I recently finished the first draft of Sams Teach Yourself Java in 24 Hours, the 22nd book on computer programming and web publishing that I've written in the past 13 years. The book comes out in September -- buy early and often.
I decided while working on the book that my next writing project would be a novel.
I've never written a novel before, so I sit down to work each morning with absolutely no idea what the hell I'm doing. I recommend the experience highly -- when I was in my 20s, attempting things I didn't know how to do was second nature. That's how I got my first girlfriend, my first job, my first wife, my first house, and back on topic, my first computer book writing assignment. I was doing copy editing for Sams Publishing in 1995 as a freelancer, and a manuscript I was reviewing required so many edits I decided it would be faster to write books myself (I did not want for ego). So I pitched myself as an author to Mark Taber at Sams, got a couple chapter assignments, and moved up to books. I didn't know back then how much I didn't know, so I could tout my mad authoring skills to Taber without reservation.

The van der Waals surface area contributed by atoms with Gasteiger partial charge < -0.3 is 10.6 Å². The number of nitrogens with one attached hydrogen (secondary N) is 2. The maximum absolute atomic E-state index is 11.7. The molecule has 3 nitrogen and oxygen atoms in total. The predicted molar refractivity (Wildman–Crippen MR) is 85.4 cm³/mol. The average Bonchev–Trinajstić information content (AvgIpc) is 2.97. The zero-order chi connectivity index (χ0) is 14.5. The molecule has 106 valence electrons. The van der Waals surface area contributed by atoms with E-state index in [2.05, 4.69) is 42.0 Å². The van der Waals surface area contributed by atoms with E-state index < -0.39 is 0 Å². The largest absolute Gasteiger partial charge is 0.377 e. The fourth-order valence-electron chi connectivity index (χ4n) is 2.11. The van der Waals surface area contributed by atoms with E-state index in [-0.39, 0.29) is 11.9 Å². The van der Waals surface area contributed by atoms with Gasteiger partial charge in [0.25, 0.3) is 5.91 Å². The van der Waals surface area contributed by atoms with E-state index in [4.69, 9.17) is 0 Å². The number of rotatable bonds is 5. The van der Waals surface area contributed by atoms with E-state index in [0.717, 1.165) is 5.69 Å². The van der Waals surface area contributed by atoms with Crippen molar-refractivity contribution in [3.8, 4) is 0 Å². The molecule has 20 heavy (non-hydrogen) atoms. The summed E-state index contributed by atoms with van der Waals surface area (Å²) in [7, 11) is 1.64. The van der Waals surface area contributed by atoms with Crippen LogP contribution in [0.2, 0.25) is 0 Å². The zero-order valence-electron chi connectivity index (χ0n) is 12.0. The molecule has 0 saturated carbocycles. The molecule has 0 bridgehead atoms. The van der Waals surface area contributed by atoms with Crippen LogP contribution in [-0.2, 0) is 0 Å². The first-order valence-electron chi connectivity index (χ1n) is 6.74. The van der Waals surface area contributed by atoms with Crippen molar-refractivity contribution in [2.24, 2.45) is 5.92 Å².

Now that I'm in my 40s, I find myself sticking to the road more traveled. I do not as a rule enjoy growth experiences.
The novel I'm writing is a thriller about nuclear terrorism. I can't reveal more about the plot, because I'm afraid that if I do, it will completely remove my motivation to actually write the book. I began by outlining the story in full and have written a prologue and the first two chapters at a speed of around 1,300 words a day. At that rate, I will have completed a 100,000-word novel in around 73 days.
Please don't take my advice that a novel should be 100,000 words long. I don't know what I'm doing.